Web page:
Lutheran Social Services New Americans
From Bhutan to Nepal to the American Dream
From his native Bhutan in South Asia to a refugee camp in Nepal, where he spent the heart of his life, Shyam Rai has found a new permanent home in the United States. Shyam and his wife, Durga, and his brother and family recently realized the American dream and became one of at least six former refugee families who have purchased a house in Grand Forks over the last year and a half.
Shyam, a case manager and immigration specialist for Lutheran Social Services New Americans, couldn’t be happier—it’s the first time he’s been able to call anywhere home in 22 years.
Swept up by massive violent conflict in Bhutan in the early 1990s, Shyam and his family were among thousands of Bhutanese people who were forcibly evicted from their country and sent to refugee camps in neighboring Nepal. Shyam spent the next 18 years of his life in one of these camps.
Through U.S. diplomatic efforts and Lutheran Social Services New Americans, Shyam and most of his family were able to resettle in Grand Forks in 2008. Shortly afterward, Shyam met and married Durga, also a Bhutanese refugee.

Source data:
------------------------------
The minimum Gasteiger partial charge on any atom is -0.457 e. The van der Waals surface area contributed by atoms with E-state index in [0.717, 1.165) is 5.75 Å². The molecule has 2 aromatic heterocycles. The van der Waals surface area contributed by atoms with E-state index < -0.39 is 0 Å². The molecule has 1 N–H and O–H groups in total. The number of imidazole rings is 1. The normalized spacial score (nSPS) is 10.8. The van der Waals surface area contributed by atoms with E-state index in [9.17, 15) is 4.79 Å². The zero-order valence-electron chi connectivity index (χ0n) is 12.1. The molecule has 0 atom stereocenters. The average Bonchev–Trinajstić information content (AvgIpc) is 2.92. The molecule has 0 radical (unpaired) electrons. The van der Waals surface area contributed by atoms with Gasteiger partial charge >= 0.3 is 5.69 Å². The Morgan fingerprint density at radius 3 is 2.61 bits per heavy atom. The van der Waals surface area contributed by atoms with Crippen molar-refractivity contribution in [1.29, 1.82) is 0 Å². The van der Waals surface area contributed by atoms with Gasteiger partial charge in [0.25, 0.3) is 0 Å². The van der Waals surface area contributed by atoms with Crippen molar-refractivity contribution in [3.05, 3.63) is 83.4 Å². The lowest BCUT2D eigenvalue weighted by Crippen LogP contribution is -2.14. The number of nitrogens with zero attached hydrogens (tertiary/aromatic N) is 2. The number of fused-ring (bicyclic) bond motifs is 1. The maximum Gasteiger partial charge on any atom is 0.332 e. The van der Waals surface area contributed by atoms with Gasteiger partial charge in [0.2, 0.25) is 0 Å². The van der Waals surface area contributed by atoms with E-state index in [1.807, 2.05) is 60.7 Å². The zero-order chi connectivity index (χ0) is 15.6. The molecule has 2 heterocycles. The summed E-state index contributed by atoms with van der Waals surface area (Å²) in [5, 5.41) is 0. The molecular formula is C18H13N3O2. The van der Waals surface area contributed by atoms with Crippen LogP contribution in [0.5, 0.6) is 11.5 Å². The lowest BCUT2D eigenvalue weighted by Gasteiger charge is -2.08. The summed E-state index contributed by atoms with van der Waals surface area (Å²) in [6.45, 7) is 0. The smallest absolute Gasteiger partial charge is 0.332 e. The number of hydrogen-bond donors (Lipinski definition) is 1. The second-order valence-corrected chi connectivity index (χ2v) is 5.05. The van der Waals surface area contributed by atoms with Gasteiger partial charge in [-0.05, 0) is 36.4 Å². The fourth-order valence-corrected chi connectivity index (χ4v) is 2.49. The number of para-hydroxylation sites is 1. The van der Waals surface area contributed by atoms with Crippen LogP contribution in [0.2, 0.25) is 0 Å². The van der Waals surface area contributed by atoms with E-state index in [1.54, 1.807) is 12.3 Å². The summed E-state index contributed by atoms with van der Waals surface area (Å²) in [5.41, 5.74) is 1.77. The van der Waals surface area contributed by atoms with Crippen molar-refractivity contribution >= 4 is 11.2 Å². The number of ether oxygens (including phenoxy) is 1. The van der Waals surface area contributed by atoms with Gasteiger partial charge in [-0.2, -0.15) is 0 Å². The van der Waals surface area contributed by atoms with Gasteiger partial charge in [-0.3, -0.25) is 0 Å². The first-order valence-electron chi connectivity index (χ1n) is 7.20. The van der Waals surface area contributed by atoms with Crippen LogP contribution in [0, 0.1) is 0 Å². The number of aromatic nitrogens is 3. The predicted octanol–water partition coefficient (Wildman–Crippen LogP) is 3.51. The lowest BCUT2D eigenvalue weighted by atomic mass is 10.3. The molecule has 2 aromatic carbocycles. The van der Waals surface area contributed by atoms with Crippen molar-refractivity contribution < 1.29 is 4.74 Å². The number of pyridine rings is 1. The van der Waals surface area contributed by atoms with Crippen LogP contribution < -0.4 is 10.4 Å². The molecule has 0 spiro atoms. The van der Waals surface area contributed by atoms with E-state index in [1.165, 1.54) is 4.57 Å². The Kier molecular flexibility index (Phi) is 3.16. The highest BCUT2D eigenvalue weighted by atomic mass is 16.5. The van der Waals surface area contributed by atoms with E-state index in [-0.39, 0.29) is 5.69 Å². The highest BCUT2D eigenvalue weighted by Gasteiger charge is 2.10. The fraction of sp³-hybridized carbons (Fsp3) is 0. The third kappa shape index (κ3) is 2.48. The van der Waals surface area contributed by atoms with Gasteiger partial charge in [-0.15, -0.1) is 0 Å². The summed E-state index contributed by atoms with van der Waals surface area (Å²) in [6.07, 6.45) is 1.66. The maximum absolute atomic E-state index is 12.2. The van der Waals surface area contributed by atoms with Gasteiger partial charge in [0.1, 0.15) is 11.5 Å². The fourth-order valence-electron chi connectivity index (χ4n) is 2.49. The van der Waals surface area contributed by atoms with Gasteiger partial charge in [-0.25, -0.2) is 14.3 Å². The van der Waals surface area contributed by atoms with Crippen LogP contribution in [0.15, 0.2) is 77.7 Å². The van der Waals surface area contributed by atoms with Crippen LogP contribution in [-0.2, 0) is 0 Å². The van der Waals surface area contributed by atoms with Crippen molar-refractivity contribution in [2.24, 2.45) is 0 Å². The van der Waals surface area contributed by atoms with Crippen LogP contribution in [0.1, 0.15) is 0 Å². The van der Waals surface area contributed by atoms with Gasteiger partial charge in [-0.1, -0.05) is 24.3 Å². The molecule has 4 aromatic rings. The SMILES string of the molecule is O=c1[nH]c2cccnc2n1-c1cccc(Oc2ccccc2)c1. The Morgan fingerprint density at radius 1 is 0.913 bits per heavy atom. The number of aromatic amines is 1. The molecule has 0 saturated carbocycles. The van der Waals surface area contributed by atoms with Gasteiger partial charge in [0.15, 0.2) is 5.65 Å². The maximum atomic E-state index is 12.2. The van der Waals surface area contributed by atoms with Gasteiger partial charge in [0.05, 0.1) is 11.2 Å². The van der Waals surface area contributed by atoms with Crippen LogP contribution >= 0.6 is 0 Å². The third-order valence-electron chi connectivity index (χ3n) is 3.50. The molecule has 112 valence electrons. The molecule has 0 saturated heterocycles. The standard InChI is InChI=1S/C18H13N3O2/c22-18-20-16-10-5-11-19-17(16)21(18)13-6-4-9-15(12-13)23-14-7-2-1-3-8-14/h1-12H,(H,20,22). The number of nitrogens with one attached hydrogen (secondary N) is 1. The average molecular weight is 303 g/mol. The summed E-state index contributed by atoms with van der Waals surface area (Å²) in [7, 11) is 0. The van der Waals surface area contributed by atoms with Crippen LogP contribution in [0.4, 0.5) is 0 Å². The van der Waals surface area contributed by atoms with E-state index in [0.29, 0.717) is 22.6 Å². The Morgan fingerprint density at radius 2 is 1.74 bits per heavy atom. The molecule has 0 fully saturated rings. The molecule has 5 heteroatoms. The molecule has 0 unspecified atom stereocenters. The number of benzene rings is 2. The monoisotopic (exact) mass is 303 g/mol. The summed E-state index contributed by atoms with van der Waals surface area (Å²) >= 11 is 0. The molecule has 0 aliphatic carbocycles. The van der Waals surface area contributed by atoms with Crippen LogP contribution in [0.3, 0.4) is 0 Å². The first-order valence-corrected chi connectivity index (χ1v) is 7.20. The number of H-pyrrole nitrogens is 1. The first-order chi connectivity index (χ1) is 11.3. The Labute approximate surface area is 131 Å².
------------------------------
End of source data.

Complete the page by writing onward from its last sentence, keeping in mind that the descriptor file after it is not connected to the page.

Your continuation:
“At first I never dreamed of owning a home,” Shyam said. “I was busy getting adjusted to the community and worried about how life would be for me. I was anxious and a little afraid, but life eventually got better and I found the people here to be friendly and welcoming.”
Shyam and his brother talked for a long time about purchasing a home. Working with a local Realtor who understood their situation, they were able to purchase a four-level split home, which includes four bedrooms, two sitting rooms and an office room.
“My brother and his wife have four kids so there are eight of us living in the home,” Shyam said. “And it’s close to our church and the schools. The kids were really excited about moving to a house. They play all around the house and they’re able to have a beautiful cat. It’s all really awesome!”
Other family members, including Shyam’s parents and his brother-in-law and family, live within two miles of them.
“We get together a lot and discuss things like what we went through in the refugee camp,” Shyam said. “We talk about how little we had in the camps and how much we have now.”
Shyam said one of the best things about being a homeowner is the identity it gives him. “For me it means that I’m truly part of the community. We now have a good place to gather and enjoy time together. And we now have a garden where we can all work together to grow some of our own food.”
For more than 20 years, Shyam had only a few possessions. Now, he said, “I have a home and my dream is coming true. Next I want to become a U.S. citizen, and I hope that will happen this year. Before 1991, I had a home and citizenship—and now I’ll have that again. I’m lucky to have come to such a beautiful place as Grand Forks.”